Well-known technical clothing maker, Taylor Stitch, recently released CIVIC, a new brand of clothing targeted toward urban commuters. Constructed from high-quality materials, like merino wool and Sorona, CIVIC offers a variety of benefits for travelers. When I heard about the new merino clothing options, I reached out to CIVIC to test their gear. They sent me three items to try out: the Antoni Tee, the Jack Oxford, and the Frank Chino. I thoroughly battle-tested these items on a visit to Seattle, a hike in Olympic National Park, and a camping trip at Havasu Falls. Read on for the CIVIC clothing system review.CIVIC Clothing System
You may be wondering why I’ve been referring to this new collection as a “clothing system.” The intent is for the items to be used together, as they enhance each other’s benefits. The merino tee serves as a great standalone tee shirt, but it also works very well as an undershirt to the oxford. Wearing a non-merino button down over a merino tee essentially eliminates the temperature-regulating benefits of the wool. The chinos provide a great complement to the look. CIVIC also offers a jacket to coordinate with the other items on the coldest days. Each item in the clothing system can stand alone on its own merit, but they all work together very well.
The Antoni Tee
I have absolutely beat the crap out of my Antoni Tee, and it handled everything I could throw at it! Built with a blend of 95% mercerized merino wool and 5% lycra, this tee shirt has a wonderful hand feel and significant stretch. Mercerized wool has a smooth texture and a slight sheen, which fades a bit over time. I actually prefer the fading, because it makes the shirt look less technical. The cut is quite comfortable, without being too slim or too boxy. I also personally like the heather look of the shirt, as it tends to hide small spills/marks/stains.
The Antoni Tee served as my only tee shirt for our four-day visit to Seattle and the Olympic Peninsula. I wore it every day, including walking 13 miles around the city and hiking 5 miles along Hurricane Ridge. At no point did I detect any odor! Even more remarkably, I wore the shirt for a 3-day, 30-mile hike to Havasu Falls. Despite my heavy sweating, and a huge backpack rubbing against it, the shirt never smelled or showed any signs of deterioration! Usually, wool shirts will show significant pilling under this sort of abuse, but the mercerized merino held up remarkably well.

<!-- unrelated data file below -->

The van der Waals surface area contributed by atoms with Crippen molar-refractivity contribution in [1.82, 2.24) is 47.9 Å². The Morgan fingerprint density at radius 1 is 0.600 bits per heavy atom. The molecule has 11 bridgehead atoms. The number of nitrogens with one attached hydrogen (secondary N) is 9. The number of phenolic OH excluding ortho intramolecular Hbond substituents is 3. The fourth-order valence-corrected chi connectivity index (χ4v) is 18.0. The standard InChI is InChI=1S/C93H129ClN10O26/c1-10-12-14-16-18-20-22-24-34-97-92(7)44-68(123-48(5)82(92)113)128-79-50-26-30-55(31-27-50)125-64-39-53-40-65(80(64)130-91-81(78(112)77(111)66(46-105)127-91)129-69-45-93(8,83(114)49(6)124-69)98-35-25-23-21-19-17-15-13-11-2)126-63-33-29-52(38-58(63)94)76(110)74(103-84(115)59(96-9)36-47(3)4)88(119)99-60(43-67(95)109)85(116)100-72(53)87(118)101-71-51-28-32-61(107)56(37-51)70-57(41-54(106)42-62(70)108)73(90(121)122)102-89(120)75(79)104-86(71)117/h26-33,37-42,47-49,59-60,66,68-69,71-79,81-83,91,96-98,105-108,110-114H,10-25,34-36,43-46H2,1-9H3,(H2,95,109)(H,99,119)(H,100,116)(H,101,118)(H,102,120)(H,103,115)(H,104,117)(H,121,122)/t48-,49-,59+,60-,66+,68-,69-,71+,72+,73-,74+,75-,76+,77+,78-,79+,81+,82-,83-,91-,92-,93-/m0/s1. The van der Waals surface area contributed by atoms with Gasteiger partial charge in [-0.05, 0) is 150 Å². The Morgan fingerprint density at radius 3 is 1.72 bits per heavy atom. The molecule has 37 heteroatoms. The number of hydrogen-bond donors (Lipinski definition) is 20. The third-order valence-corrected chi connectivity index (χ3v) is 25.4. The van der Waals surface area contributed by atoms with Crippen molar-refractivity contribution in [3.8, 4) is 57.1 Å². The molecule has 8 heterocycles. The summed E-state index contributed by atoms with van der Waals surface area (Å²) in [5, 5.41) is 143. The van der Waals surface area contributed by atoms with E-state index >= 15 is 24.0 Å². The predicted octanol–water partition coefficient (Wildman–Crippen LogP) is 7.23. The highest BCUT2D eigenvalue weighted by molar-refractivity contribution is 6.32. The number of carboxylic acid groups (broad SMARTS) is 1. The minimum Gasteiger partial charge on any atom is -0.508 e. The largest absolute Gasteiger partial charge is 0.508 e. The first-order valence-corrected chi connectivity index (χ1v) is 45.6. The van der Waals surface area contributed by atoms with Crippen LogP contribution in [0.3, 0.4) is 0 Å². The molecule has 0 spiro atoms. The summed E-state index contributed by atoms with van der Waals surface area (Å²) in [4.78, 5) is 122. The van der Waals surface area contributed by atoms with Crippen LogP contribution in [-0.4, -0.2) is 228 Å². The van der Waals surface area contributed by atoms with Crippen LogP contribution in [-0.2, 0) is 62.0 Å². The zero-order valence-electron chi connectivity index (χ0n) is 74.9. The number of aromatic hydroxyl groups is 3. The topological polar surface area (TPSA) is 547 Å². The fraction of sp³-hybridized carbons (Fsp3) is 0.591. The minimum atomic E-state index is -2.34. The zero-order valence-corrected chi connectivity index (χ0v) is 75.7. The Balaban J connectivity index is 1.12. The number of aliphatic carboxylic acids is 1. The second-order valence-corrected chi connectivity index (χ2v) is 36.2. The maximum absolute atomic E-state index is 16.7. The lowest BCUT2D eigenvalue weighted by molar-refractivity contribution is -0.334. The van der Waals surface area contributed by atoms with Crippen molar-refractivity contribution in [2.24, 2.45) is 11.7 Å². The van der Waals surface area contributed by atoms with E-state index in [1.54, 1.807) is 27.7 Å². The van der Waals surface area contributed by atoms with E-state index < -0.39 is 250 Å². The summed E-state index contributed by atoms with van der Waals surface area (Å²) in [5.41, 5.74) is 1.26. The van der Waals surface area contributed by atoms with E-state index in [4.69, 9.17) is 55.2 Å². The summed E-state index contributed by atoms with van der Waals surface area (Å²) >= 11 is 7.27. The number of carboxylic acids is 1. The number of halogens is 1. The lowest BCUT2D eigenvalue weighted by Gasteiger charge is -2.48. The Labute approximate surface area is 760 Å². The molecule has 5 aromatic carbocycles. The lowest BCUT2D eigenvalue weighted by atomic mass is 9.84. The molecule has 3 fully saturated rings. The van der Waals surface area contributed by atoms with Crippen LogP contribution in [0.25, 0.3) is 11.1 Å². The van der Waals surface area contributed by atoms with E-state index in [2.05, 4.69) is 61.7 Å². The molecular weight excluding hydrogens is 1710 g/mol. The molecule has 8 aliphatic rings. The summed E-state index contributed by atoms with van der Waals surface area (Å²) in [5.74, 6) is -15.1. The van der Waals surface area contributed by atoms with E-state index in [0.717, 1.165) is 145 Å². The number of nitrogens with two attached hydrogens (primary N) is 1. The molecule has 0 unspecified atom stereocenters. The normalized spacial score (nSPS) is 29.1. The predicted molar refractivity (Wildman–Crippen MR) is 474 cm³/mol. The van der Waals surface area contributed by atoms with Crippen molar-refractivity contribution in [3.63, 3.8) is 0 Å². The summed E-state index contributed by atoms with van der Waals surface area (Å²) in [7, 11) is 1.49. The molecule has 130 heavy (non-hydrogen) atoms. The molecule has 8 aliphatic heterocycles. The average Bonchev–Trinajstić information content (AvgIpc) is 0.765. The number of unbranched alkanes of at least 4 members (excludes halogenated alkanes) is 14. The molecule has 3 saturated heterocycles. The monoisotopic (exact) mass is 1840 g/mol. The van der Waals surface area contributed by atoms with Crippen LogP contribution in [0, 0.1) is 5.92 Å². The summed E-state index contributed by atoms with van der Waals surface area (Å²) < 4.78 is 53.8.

As the first layer of the clothing system, the Antoni Tee is a great undershirt. I wore it under my oxford while walking around Seattle. It allowed air to flow through to keep me cool, while also providing insulation on a windy day. It also kept my sweat away from the oxford, so I didn’t get the dreaded pit stains. This shirt works well by itself, and it’s also a quality undershirt.
The Jack Oxford
The Jack Oxford is a long-anticipated new member of the exclusive merino wool button-down club. Very few clothing brands offer high-quality merino button-downs, so I was pumped to add another to my line up. The Jack Oxford features Merino 4S, a blend of 70% merino wool and 30% Sorona, a plant-based fiber which adds strength and softness to the fabric. If you find 100% merino to be “too itchy,” this shirt may be the one for you.
The fit is tailored, which I would describe as slightly more generous than a true slim fit. The tail of the shirt is slightly elongated, which helps it stay tucked when you bend over. However, the tail is not so long to make it look awkward when worn untucked. My one small complaint with the shirt is the sleeve length, which is just a bit short for my arms. Compared to my Wool&Prince shirts, the Jack Oxford’s sleeves are nearly half an inch shorter.
I wore the Jack Oxford to walk around Seattle, including a visit to the swanky bar atop Smith Tower. Worn untucked, the shirt offers a casual look. It easily converts to dressy when worn under a Bluffworks blazer. I also wear this shirt to the office regularly, and it always comes along with me for work trips. My favorite feature for work travel is the wrinkle resistance. Simply pull the shirt from your bag, fluff it a couple times, and hang it up. If it’s really been squished in the bag, steam it for a few minutes in the shower.
The Frank Chino
No clothing system would be complete without the pants. I was initially nervous to pack pants made of merino wool, because I worried about their durability. Fortunately, I was proven wrong! Not only are the Frank Chinos very comfortable, they also appear to be quite tough. Made from the same Merino 4S as the Jack Oxford, these chinos have a slight stretch and a tailored fit. They come in a standard inseam length of 35-inches, so you’ll need to tailor them to your specific size. I received my pair shortly before my trip, so I used the “cuff method.”
The first thing you will notice with the Frank Chino is the weight. These are relatively heavy pants, which limits their use to cooler weather. While they do breathe fairly well, I would not likely feel comfortable if the temperature was over 70 degrees. During our visit to Seattle, the weather was low 50’s and windy. These pants kept my legs very comfortable all day long.
Travelers will find a few of the features in the pants useful. Zippered pockets offer security against pickpockets. There is even a hidden, zippered pocket along the outseam. Slight stretch will allow you to sit more comfortably during long flights and walk easily through airports. If you cuff your pants, you will notice a reflective strip sewn along the inside for added visibility at night.
I’m very impressed by the CIVIC Clothing System from Taylor Stitch. Each item is nice on its own, but they all work very well together. A tee shirt, an oxford, and a nice pair of pants are essential items for any good packing list. If you’re looking to fill these holes in your travel gear, take a look at CIVIC. You won’t be disappointed!